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A good way to get into business in New Zealand is to buy a franchise. A franchise is an agreement where a business (‘the franchisor’) licences their business plan, intellectual property and model to another individual or business (‘the franchisee’) in exchange for payment through periodic ‘franchise fees’. The benefit of buying a franchise instead of starting your own business is that you can take an already proven business model and apply it to a new location. Most franchises come up with a franchise manual that shows you exactly how to set up your franchise to get the most out of your business. However, as this article will discuss, there are three key things to consider before buying a franchise.

1. Due Diligence

Always undertake due diligence before buying any business and make sure that you know you can meet your financial obligations. Due diligence is the act of investigating a business before entering into a contract with your franchisor. You should take extra caution to ensure that a franchise’s model is working before you buy into it.

Even though the Franchise Association of New Zealand’s (FANZ) Code of Conduct will bind most franchisors, they will present their business in a way that will convince others to buy into it. Therefore, it is critical that you do your own independent research. 

The main thing to consider is whether the franchise you are buying will be successful. Like all businesses, some franchises will do well in certain locations. Therefore, you are responsible for conducting market research before you dive in. It is helpful to create your own business plan with your style and forecasts to see if you believe your franchise will work. Always do your due diligence before buying any business and make sure that you know you can meet your financial obligations.

2. Franchise Agreement and Manual

The franchisor has operational documentation they can provide you with to help you understand and run your franchise, should you purchase it. These are the franchise agreement and franchise manual.

Franchise Agreement

A franchise agreement is a legal document outlining how the legal relationship between you and your franchisor will work. You may need to add some clauses to make sure that you are protected as a franchisee. As with any legal document, it is prudent to get a lawyer to look over it.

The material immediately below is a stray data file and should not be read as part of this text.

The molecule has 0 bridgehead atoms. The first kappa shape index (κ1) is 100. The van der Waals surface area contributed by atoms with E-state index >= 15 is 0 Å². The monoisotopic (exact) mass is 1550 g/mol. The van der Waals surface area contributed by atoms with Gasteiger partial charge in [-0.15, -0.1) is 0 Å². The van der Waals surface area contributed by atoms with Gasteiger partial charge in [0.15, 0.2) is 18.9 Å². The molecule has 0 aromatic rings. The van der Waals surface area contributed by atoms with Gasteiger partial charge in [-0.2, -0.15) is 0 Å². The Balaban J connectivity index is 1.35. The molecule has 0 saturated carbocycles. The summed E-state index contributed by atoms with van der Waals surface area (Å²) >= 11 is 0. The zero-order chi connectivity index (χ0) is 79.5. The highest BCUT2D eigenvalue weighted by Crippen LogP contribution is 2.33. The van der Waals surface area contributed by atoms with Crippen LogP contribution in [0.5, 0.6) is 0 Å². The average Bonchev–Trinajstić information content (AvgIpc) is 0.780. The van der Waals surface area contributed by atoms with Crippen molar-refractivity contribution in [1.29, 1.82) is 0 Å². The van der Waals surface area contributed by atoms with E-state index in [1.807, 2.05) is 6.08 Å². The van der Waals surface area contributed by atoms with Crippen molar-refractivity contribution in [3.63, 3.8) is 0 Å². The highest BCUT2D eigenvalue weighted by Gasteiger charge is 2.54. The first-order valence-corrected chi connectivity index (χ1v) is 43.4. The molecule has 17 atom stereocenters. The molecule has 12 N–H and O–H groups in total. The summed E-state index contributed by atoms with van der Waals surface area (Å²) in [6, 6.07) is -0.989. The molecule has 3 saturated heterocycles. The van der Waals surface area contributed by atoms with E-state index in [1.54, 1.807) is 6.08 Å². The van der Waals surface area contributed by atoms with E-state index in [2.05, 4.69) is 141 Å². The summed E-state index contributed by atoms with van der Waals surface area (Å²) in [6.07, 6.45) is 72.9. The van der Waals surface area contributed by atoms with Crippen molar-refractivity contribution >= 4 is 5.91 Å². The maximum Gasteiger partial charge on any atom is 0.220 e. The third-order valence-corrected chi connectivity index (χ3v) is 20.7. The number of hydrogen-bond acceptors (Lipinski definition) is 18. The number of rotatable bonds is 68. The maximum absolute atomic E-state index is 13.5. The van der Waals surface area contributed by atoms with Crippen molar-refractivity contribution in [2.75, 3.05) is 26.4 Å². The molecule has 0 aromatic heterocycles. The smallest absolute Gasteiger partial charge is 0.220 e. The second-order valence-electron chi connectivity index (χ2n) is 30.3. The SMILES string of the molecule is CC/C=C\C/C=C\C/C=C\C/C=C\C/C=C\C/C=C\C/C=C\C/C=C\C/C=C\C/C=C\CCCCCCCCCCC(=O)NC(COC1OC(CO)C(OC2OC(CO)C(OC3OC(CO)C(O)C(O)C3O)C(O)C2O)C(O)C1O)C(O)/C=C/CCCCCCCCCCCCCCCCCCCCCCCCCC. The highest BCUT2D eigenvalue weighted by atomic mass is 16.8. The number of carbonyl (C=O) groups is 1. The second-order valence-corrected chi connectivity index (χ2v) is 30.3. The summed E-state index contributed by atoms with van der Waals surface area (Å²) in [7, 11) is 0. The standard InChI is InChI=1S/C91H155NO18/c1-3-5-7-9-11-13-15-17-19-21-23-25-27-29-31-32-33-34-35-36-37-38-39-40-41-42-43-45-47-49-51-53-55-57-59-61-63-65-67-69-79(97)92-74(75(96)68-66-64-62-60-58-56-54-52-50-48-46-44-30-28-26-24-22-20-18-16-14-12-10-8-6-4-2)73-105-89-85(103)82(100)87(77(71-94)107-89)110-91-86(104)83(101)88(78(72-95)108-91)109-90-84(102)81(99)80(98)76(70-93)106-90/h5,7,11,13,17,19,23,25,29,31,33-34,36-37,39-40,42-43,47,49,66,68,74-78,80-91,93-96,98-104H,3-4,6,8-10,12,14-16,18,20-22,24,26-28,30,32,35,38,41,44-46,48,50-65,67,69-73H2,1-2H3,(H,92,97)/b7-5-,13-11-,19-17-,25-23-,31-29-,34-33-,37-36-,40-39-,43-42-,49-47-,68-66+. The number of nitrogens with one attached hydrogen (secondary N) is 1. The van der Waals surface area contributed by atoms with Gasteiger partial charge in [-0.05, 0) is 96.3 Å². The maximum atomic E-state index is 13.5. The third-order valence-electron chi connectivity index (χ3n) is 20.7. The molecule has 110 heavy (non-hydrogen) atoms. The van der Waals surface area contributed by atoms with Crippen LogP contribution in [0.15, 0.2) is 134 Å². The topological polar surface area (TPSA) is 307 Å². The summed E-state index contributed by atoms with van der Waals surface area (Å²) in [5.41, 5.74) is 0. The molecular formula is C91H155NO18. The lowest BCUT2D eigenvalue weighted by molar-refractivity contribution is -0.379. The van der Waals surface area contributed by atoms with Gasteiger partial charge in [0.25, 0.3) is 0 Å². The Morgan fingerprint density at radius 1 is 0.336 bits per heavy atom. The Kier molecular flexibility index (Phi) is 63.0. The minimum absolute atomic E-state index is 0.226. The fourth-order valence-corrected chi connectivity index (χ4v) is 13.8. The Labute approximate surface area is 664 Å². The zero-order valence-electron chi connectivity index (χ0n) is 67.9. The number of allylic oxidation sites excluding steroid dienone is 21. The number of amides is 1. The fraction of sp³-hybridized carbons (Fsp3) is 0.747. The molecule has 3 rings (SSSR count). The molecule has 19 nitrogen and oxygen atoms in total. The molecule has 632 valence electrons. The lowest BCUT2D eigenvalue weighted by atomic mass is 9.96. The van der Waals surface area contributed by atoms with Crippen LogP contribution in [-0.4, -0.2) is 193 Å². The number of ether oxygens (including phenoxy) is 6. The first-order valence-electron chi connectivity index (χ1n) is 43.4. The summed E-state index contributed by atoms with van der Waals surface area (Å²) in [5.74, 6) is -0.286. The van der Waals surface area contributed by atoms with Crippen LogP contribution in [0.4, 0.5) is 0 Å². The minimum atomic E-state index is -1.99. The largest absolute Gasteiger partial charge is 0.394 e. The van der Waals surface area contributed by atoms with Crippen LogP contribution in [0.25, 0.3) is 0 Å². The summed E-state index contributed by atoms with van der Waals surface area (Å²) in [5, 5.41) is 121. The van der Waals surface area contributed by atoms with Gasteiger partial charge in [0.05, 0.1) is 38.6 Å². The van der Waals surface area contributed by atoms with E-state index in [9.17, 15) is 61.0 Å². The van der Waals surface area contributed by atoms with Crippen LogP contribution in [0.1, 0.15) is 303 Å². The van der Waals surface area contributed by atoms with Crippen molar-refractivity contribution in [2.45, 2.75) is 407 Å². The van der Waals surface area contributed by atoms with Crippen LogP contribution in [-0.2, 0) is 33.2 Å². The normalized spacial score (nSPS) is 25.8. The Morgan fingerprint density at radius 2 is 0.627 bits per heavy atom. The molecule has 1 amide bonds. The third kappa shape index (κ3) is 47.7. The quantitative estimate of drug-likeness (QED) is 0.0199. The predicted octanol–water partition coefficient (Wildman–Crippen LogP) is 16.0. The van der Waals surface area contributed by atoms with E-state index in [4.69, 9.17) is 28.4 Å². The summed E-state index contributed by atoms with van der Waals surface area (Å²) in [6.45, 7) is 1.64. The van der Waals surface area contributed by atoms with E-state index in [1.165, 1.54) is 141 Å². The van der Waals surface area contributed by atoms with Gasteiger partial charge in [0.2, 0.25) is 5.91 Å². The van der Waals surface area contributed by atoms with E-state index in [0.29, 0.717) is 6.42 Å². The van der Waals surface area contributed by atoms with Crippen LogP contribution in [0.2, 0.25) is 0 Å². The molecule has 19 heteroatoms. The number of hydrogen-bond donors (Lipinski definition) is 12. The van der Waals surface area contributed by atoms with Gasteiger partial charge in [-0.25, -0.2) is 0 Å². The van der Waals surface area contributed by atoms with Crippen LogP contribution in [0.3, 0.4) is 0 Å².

Franchise Manual

While the franchise agreement will dictate your legal relationship, the franchise manual will describe your actual relationship. It will show you: 

  • how to set up your company; 
  • the most effective supply chain; 
  • intellectual property guidelines;
  • how to maintain brand integrity; and 
  • much more. 

The main points to look out for in a franchise manual is making sure:

  • that you are comfortable with the way that the franchisor can dictate your own business; and
  • any changes that the franchisor makes does not derail your own business, as a change may work well somewhere else but not for your particular franchise.

There may also be competition law issues if your franchisor is selling the same products as you. This is because your franchisor may be considered in direct competition with you. Therefore, your franchise agreement may be considered collusion if not addressed correctly. A lawyer will be able to tell you exactly what to put in a franchise agreement so that you avoid legal trouble.

3. Exit Plan

When buying a business, you must think about your exit plan as one day you will want to sell the business. Some franchise agreements will have a built-in resale structure so that franchisees know exactly how to exit the business. If there is not a structure, it is a good idea to discuss adding an exit plan clause in your franchise agreement. This allows both parties to agree on the best way to sell the business at some time in the future.

The franchisor can also terminate a franchise agreement if you break the termination clause in your franchise agreement. Always make sure to look over this clause before you buy a business in case there is anything that may put you at risk.

Key Takeaways 

Always make sure that you do thorough due diligence on a business when buying a franchise. It is important that you are happy with everything included in the franchise agreement and that you are not caught out with any nasty surprises. When initially getting into a franchise, it is useful to decide what your exit plan is, to prepare you with how to sell the business when the time comes. Further, it is always good to note that your franchisor can terminate your contract through the termination clause, so be wary that you are not breaking any of these rules. If you need legal assistance with purchasing a franchise, contact LegalVision’s franchise lawyers on 0800 005 570 or fill out the form on this page.

Frequently Asked Questions

How should I conduct my due diligence?

It is always good to delve deeper than just what the franchisor gives you. Conduct your own independent research by checking out the market as a whole and talking to other franchisees. This way, you will get a clearer picture of what the business is like.

Can a franchisor terminate my franchise?

Most franchise agreements will have a termination clause. If you break this clause, then the franchisor can opt to terminate your contract. Always get a lawyer to check over this clause and the agreement as a whole before you sign.

Do franchisors have to join FANZ?

No, it is not a requirement to. However, most franchisors do join, and therefore, the code of conduct binds them.

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